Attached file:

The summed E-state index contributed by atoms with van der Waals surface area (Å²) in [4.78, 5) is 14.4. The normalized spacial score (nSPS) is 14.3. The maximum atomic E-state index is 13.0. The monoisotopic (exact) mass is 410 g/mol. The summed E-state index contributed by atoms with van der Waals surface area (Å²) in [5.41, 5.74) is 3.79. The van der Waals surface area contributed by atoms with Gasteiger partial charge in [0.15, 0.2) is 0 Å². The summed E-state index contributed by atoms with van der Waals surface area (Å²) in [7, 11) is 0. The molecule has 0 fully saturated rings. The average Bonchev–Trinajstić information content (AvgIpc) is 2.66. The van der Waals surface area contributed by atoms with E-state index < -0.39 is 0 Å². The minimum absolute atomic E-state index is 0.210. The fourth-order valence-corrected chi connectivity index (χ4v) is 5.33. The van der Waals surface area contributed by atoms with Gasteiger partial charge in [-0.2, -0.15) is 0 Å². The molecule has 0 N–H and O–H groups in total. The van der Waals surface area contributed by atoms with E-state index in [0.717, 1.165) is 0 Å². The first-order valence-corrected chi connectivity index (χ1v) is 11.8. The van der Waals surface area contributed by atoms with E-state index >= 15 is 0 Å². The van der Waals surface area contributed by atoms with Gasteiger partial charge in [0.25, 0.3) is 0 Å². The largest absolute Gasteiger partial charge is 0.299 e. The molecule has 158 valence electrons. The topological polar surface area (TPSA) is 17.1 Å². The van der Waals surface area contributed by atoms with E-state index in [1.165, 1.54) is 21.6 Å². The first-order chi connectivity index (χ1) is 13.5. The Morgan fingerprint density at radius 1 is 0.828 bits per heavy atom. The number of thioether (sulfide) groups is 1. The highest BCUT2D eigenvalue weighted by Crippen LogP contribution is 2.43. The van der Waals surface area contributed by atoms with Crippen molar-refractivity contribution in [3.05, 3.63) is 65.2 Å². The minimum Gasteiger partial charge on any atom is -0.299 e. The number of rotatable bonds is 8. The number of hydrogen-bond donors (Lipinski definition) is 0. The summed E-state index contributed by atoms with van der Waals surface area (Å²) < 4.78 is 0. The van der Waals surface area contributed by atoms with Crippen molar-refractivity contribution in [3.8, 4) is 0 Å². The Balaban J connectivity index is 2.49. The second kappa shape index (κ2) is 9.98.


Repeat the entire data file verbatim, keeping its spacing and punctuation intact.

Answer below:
The summed E-state index contributed by atoms with van der Waals surface area (Å²) in [4.78, 5) is 14.4. The normalized spacial score (nSPS) is 14.3. The maximum atomic E-state index is 13.0. The monoisotopic (exact) mass is 410 g/mol. The summed E-state index contributed by atoms with van der Waals surface area (Å²) in [5.41, 5.74) is 3.79. The van der Waals surface area contributed by atoms with Gasteiger partial charge in [0.15, 0.2) is 0 Å². The summed E-state index contributed by atoms with van der Waals surface area (Å²) in [7, 11) is 0. The molecule has 0 fully saturated rings. The average Bonchev–Trinajstić information content (AvgIpc) is 2.66. The van der Waals surface area contributed by atoms with E-state index < -0.39 is 0 Å². The minimum absolute atomic E-state index is 0.210. The fourth-order valence-corrected chi connectivity index (χ4v) is 5.33. The van der Waals surface area contributed by atoms with Gasteiger partial charge in [-0.2, -0.15) is 0 Å². The molecule has 0 N–H and O–H groups in total. The van der Waals surface area contributed by atoms with E-state index in [0.717, 1.165) is 0 Å². The first-order valence-corrected chi connectivity index (χ1v) is 11.8. The van der Waals surface area contributed by atoms with E-state index >= 15 is 0 Å². The van der Waals surface area contributed by atoms with Gasteiger partial charge in [0.25, 0.3) is 0 Å². The largest absolute Gasteiger partial charge is 0.299 e. The molecule has 158 valence electrons. The topological polar surface area (TPSA) is 17.1 Å². The van der Waals surface area contributed by atoms with E-state index in [1.165, 1.54) is 21.6 Å². The first-order chi connectivity index (χ1) is 13.5. The Morgan fingerprint density at radius 1 is 0.828 bits per heavy atom. The number of thioether (sulfide) groups is 1. The highest BCUT2D eigenvalue weighted by Crippen LogP contribution is 2.43. The van der Waals surface area contributed by atoms with Crippen molar-refractivity contribution in [3.05, 3.63) is 65.2 Å². The minimum Gasteiger partial charge on any atom is -0.299 e. The number of rotatable bonds is 8. The number of hydrogen-bond donors (Lipinski definition) is 0. The summed E-state index contributed by atoms with van der Waals surface area (Å²) < 4.78 is 0. The van der Waals surface area contributed by atoms with Crippen molar-refractivity contribution in [3.8, 4) is 0 Å². The Balaban J connectivity index is 2.49. The second kappa shape index (κ2) is 9.98.